The “Screaming Macaw” from the Ball-Copán is located in a plush, fertile valley created by the Copan River that runs alongside the city. The valley made an ideal location for prehistoric communities. Hunting, fishing and farmland were all found in abundance and the earliest stone structures date back to the 9th century BC, with the earliest signs of settlement going back to the 3rd Millennium BC. The Copan Valley was also ideally located for trade too, with the Copán River connecting with other important rivers, such as the Motagua River, in a network that ran almost from the Pacific out to the Atlantic. Copan is located about halfway between the two coasts where the land narrows to the shortest distance for around 400 miles in either direction. Not only was it well connected, but Copán was at the heart of the only jade mining region in Mesoamerica. Jade was a highly prized commodity in Mesoamerica, offering rarity, beauty and function – as it could be polished and shaped to produce sacred knives as well as hard-wearing ornaments and jewellery. This trade would have been flourishing during the Olmec era, from 1500BC to 400BC, as they are renowned for using a particular style of jade known as “Olmec Blue” which came from this region. The first recorded date at Copan is the 14th October 321BC1, but it was recorded several centuries later and there is no certainty as to what the event was.
W1064QSF: Altar QWe have to move forward to 426AD for the first recorded historical event – the founding of Copan – which was known as “Ox Witik“. The founding is recorded in some detail on Altar Q, which tells is that the first ruler, K’inich Yax K’uk’ Mo’, was crowned elsewhere and then despatched to take the throne at Copan, travelling for at least 153 days to arrive2. The place he came from is recorded in the text, but it is not known where this place was. He is pictured on Altar Q and a censer lid found within Temple 26 dressed in a distinctly Teotihuacano attire, with the goggles of Tlaloc and a serpent shield (figs W1064QSF & W1106Y). His mortuary temple, which has been found buried deep within the layers of Temple 16, was made in the Talud-Tablero style that is also synonymous with Teotihuacan. He was buried with a tripod pot in the Teotihaucano style and his wife was found buried with mirrors from the Teotihuacan region3. This leaves little doubt that Teotihuacan was strongly involved in founding the city of Copan, despite being located over 1000km away. However, evidence uncovered at Copán, Quirigua and Tikal, shows that Copan was closely tied to Tikal throughout its history and DNA testing on the remains of K’inich Yax K’uk’ Mo’ has proven him to be from the Tikal region. Tikal is substantially less than 153 days travel, being less than 170 miles away, so the most likely solution is that Copán’s first ruler was from Tikal but crowned at Teotihuacan.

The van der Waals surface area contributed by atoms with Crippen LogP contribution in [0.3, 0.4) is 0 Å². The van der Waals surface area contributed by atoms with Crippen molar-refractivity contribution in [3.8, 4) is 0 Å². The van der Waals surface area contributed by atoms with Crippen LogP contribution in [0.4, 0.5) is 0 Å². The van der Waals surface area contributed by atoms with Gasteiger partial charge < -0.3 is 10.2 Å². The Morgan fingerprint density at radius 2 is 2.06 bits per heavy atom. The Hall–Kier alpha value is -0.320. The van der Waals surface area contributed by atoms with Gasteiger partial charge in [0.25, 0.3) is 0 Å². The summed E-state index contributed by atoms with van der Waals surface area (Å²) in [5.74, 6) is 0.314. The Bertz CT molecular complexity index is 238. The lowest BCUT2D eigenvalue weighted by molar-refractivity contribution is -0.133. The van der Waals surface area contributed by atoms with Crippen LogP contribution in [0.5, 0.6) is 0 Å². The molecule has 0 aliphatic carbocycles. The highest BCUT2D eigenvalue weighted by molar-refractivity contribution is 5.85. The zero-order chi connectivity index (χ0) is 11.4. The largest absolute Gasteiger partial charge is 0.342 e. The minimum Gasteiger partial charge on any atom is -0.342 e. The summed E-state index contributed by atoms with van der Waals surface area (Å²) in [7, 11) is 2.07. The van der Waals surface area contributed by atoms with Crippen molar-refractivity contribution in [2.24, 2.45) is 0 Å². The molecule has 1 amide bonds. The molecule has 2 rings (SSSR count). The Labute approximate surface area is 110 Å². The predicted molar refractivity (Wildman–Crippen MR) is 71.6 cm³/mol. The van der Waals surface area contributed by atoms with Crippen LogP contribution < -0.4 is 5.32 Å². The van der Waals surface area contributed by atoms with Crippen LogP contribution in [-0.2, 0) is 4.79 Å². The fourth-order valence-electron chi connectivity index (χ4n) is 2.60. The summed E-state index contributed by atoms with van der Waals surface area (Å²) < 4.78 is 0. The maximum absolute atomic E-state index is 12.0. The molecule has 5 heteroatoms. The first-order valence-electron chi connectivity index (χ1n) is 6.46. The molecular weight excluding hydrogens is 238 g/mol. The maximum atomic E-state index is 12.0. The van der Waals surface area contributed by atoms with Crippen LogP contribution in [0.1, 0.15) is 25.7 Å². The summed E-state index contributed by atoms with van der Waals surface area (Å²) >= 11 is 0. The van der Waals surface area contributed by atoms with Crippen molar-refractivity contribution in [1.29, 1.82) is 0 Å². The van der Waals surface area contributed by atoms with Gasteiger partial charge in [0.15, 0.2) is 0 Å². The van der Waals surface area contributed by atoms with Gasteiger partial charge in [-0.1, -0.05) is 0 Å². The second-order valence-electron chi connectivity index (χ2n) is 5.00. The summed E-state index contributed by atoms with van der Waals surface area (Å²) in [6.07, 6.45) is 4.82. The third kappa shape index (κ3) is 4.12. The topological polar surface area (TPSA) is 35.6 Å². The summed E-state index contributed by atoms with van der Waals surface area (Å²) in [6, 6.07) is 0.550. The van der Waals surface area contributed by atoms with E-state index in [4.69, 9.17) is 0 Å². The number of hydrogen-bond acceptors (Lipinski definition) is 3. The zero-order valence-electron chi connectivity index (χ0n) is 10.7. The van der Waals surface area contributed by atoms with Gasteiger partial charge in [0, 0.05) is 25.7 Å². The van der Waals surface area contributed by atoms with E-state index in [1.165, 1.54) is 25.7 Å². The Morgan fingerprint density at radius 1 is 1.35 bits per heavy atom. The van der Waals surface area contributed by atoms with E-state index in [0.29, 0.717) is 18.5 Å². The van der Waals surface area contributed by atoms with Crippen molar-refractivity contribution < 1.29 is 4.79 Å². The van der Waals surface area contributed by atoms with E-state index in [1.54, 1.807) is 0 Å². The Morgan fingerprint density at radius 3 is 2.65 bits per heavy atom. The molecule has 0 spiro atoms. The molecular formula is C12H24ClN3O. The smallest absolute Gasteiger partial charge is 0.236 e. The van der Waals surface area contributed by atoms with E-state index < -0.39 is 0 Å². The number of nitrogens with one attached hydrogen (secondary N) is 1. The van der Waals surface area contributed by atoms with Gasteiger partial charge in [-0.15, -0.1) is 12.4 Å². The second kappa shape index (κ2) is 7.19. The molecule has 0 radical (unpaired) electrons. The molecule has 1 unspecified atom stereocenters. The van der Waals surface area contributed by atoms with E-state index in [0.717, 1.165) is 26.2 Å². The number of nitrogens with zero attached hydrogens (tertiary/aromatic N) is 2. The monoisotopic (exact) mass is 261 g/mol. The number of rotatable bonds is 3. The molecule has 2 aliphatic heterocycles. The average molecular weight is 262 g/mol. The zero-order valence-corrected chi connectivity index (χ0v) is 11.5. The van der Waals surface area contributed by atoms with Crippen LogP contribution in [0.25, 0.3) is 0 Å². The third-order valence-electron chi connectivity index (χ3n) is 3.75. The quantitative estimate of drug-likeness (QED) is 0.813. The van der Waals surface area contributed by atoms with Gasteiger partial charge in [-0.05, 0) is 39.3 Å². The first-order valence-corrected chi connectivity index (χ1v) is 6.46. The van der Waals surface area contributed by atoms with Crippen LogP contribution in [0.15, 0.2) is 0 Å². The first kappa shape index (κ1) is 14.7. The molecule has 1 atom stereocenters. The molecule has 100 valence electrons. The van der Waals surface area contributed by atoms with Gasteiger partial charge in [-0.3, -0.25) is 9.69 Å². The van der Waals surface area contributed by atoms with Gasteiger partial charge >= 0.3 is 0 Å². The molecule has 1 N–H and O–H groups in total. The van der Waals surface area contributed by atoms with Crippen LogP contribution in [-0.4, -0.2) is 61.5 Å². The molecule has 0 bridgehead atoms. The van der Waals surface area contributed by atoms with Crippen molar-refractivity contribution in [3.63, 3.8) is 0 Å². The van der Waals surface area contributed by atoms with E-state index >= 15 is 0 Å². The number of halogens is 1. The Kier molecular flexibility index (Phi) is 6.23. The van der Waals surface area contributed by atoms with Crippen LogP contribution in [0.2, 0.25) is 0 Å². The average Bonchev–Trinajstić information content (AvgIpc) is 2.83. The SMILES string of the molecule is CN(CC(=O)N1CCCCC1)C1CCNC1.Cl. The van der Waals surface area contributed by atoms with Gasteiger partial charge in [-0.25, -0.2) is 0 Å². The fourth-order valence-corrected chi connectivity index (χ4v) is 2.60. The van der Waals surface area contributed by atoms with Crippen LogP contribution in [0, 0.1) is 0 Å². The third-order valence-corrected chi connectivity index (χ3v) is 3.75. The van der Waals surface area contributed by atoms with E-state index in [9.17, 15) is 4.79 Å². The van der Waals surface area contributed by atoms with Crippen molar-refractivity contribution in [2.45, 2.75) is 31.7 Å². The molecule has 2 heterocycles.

Teotihuacan operated a vast trade network which would have benefited greatly from a constant supply of jade, something that the disorganised tribes of the Motagua Valley and Copán region were possibly unable to maintain due to political instability, raiding and piracy. Evidence of a Teotihuacano presence at Tikal in the late 4th century, raises the possibility that Teotihuacan was manoeuvring itself ever closer to the source of the jade trade, perhaps investing in the military might of Tikal as a stepping stone. Tikal could provide protection, social order and Mayan doctrine to the far-flung jade mining region. And so it was possibly entrusted to Tikal to set up Copan, and nearby Quirigua, and set about introducing the mass production and exportation of jade to the Teotihuacano.
W1106Y: Lid featuring Yax K’uk’ Mo’ from Temple Whoever he was, K’inich Yax K’uk’ Mo’ must certainly have been someone special, as he founded a divine lineage at Copan that was immediately respected and would remain so for four centuries. No defences had to be added to the city, despite the first ruler moving in to lay claim to an already settled area. He was married to a local girl, which may have been arranged politically prior to his taking the throne. It also appears that the locals chiefs became feudal lords who were given land, titles and benefited hugely from the Maya taking control of the area and the trade network. A building added later in Copán’s history is known as the “Popol Nah” or Community House and was the place where these lords met. Inscriptions on the building tell us that a “Council of Nine” met there, and between them they controlled Copan’s periphery settlements, which at their zenith had a population of 20,000.
The early rulers of Copán clearly enjoyed financial stability and safety, which enabled them to develop a highly sophisticated society and develop new forms of art and religious philosophy. They also introduced new elaborate forms of glyphic writing and improved the Mayan understanding of the cosmos and calendrics. In brief, Copan became a safe haven where artistic expression and education flourished.